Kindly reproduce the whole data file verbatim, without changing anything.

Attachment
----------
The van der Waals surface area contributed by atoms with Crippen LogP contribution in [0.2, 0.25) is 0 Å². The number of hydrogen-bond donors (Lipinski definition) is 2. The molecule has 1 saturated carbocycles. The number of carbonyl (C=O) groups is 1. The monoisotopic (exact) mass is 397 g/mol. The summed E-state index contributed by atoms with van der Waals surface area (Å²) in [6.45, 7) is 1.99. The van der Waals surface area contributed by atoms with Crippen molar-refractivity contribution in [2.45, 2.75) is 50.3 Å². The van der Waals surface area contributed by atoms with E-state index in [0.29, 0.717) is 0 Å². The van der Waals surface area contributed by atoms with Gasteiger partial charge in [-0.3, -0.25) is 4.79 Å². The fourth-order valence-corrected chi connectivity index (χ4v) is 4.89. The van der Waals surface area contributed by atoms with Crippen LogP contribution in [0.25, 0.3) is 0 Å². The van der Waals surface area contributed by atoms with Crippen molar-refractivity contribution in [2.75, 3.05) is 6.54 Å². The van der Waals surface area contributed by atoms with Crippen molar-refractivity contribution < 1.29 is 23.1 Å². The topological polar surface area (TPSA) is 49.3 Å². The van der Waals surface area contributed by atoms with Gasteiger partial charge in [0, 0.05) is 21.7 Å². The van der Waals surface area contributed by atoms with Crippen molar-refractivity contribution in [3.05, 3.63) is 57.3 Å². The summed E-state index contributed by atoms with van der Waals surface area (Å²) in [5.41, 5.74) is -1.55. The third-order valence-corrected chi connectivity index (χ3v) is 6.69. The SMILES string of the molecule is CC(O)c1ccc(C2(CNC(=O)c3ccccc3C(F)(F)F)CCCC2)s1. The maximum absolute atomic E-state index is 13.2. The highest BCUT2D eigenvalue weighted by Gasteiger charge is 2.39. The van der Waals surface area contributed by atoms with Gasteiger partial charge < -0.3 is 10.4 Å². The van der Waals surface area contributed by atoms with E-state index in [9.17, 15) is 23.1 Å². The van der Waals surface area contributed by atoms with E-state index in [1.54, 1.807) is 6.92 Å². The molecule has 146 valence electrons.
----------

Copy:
The van der Waals surface area contributed by atoms with Crippen LogP contribution in [0.2, 0.25) is 0 Å². The number of hydrogen-bond donors (Lipinski definition) is 2. The molecule has 1 saturated carbocycles. The number of carbonyl (C=O) groups is 1. The monoisotopic (exact) mass is 397 g/mol. The summed E-state index contributed by atoms with van der Waals surface area (Å²) in [6.45, 7) is 1.99. The van der Waals surface area contributed by atoms with Crippen molar-refractivity contribution in [2.45, 2.75) is 50.3 Å². The van der Waals surface area contributed by atoms with E-state index in [0.29, 0.717) is 0 Å². The van der Waals surface area contributed by atoms with Gasteiger partial charge in [-0.3, -0.25) is 4.79 Å². The fourth-order valence-corrected chi connectivity index (χ4v) is 4.89. The van der Waals surface area contributed by atoms with Crippen LogP contribution in [0.25, 0.3) is 0 Å². The van der Waals surface area contributed by atoms with Crippen molar-refractivity contribution in [2.75, 3.05) is 6.54 Å². The van der Waals surface area contributed by atoms with Crippen molar-refractivity contribution < 1.29 is 23.1 Å². The topological polar surface area (TPSA) is 49.3 Å². The van der Waals surface area contributed by atoms with Gasteiger partial charge in [0, 0.05) is 21.7 Å². The van der Waals surface area contributed by atoms with Crippen molar-refractivity contribution in [3.05, 3.63) is 57.3 Å². The summed E-state index contributed by atoms with van der Waals surface area (Å²) in [5.41, 5.74) is -1.55. The third-order valence-corrected chi connectivity index (χ3v) is 6.69. The SMILES string of the molecule is CC(O)c1ccc(C2(CNC(=O)c3ccccc3C(F)(F)F)CCCC2)s1. The maximum absolute atomic E-state index is 13.2. The highest BCUT2D eigenvalue weighted by Gasteiger charge is 2.39. The van der Waals surface area contributed by atoms with Gasteiger partial charge < -0.3 is 10.4 Å². The van der Waals surface area contributed by atoms with E-state index in [9.17, 15) is 23.1 Å². The van der Waals surface area contributed by atoms with E-state index in [1.54, 1.807) is 6.92 Å². The molecule has 146 valence electrons.